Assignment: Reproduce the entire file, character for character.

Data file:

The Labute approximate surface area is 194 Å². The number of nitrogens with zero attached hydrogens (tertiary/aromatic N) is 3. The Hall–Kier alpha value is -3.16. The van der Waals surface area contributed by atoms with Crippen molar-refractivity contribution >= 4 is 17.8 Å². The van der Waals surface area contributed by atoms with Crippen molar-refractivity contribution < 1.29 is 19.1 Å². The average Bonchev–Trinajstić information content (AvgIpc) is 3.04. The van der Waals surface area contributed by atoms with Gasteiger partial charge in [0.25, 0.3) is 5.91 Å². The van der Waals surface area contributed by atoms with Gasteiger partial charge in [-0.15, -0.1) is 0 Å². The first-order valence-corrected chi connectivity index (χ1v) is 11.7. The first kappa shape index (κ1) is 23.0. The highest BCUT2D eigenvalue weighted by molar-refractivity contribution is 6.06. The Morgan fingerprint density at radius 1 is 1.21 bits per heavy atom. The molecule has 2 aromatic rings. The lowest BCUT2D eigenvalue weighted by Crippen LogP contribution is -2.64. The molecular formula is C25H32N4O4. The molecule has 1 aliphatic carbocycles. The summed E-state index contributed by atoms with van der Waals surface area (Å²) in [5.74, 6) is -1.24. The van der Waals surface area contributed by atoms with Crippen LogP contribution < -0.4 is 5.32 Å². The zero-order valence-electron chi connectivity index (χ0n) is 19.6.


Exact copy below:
The Labute approximate surface area is 194 Å². The number of nitrogens with zero attached hydrogens (tertiary/aromatic N) is 3. The Hall–Kier alpha value is -3.16. The van der Waals surface area contributed by atoms with Crippen molar-refractivity contribution >= 4 is 17.8 Å². The van der Waals surface area contributed by atoms with Crippen molar-refractivity contribution < 1.29 is 19.1 Å². The average Bonchev–Trinajstić information content (AvgIpc) is 3.04. The van der Waals surface area contributed by atoms with Gasteiger partial charge in [0.25, 0.3) is 5.91 Å². The van der Waals surface area contributed by atoms with Gasteiger partial charge in [-0.15, -0.1) is 0 Å². The first-order valence-corrected chi connectivity index (χ1v) is 11.7. The first kappa shape index (κ1) is 23.0. The highest BCUT2D eigenvalue weighted by molar-refractivity contribution is 6.06. The Morgan fingerprint density at radius 1 is 1.21 bits per heavy atom. The molecule has 2 aromatic rings. The lowest BCUT2D eigenvalue weighted by Crippen LogP contribution is -2.64. The molecular formula is C25H32N4O4. The molecule has 1 aliphatic carbocycles. The summed E-state index contributed by atoms with van der Waals surface area (Å²) in [5.74, 6) is -1.24. The van der Waals surface area contributed by atoms with Crippen LogP contribution < -0.4 is 5.32 Å². The zero-order valence-electron chi connectivity index (χ0n) is 19.6.